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Square pegs in round holes: an ethnography investigating the relationship between identity, acquired brain injury and rehabilitation

Banks, Timothy 2016. Square pegs in round holes: an ethnography investigating the relationship between identity, acquired brain injury and rehabilitation. PhD Thesis, Cardiff University.
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This thesis is an ethnography which explores acquired brain injury (ABI) survivor experiences of rehabilitation and compares these experiences with an analysis of discourses of ABI, as well as the social and organisational arrangements of rehabilitation services. Acquired brain injury interacts with the health care setting in complex ways. Many of the usual markers in which the individual might be interpreted as a patient such as assessing symptoms, the method of diagnosis, how the progress of the patient is viewed and the actual act of getting better are immensely complicated and, at times, even contradictory in this setting. Very often, these markers become negotiated. When the understanding of these different interactions between actors is contested, (e.g. when there is a disagreement between professional, family member and patient as to what a symptom might be or what a goal to work towards might be) this can become problematic. The ultimate objective is to use the study’s findings to inform ABI services and potentially enable better provision. Health care professionals work tirelessly in difficult environments, with increasing workloads and often with scarce resources. Research that specifically engages with the interactions within the health care setting will aid understanding of good practice and help prioritise the importance given to parts of the service which are currently under-represented. This research also aims to make a contribution to the sociology of biomedicine, healthcare organisation and work which investigates the body, identity and disability, particularly hidden disabilities. The practical implications of this research would inform decision makers of the extent to which identity work and participation underpins the success of the overall rehabilitation process.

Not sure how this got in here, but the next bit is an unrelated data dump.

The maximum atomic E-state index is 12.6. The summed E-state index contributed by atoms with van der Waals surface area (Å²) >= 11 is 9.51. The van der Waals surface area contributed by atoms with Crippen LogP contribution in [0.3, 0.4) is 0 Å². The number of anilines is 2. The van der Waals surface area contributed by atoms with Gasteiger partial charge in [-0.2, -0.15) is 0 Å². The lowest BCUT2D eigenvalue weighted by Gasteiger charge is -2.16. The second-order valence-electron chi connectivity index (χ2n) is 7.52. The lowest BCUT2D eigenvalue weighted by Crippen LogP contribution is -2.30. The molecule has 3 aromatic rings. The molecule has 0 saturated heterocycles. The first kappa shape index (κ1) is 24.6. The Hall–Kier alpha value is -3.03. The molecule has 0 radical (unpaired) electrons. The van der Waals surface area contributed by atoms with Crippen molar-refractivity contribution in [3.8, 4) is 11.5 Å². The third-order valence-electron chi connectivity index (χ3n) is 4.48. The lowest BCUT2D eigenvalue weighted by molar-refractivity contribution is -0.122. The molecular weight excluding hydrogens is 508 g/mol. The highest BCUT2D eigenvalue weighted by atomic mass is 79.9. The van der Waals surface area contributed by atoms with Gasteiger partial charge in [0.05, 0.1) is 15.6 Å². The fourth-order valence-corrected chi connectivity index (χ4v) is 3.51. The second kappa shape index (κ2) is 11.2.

Item Type: Thesis (PhD)
Status: Unpublished
Schools: Social Sciences (Includes Criminology and Education)
Subjects: H Social Sciences > H Social Sciences (General)
Date of First Compliant Deposit: 4 April 2017
Last Modified: 05 Jun 2017 05:53

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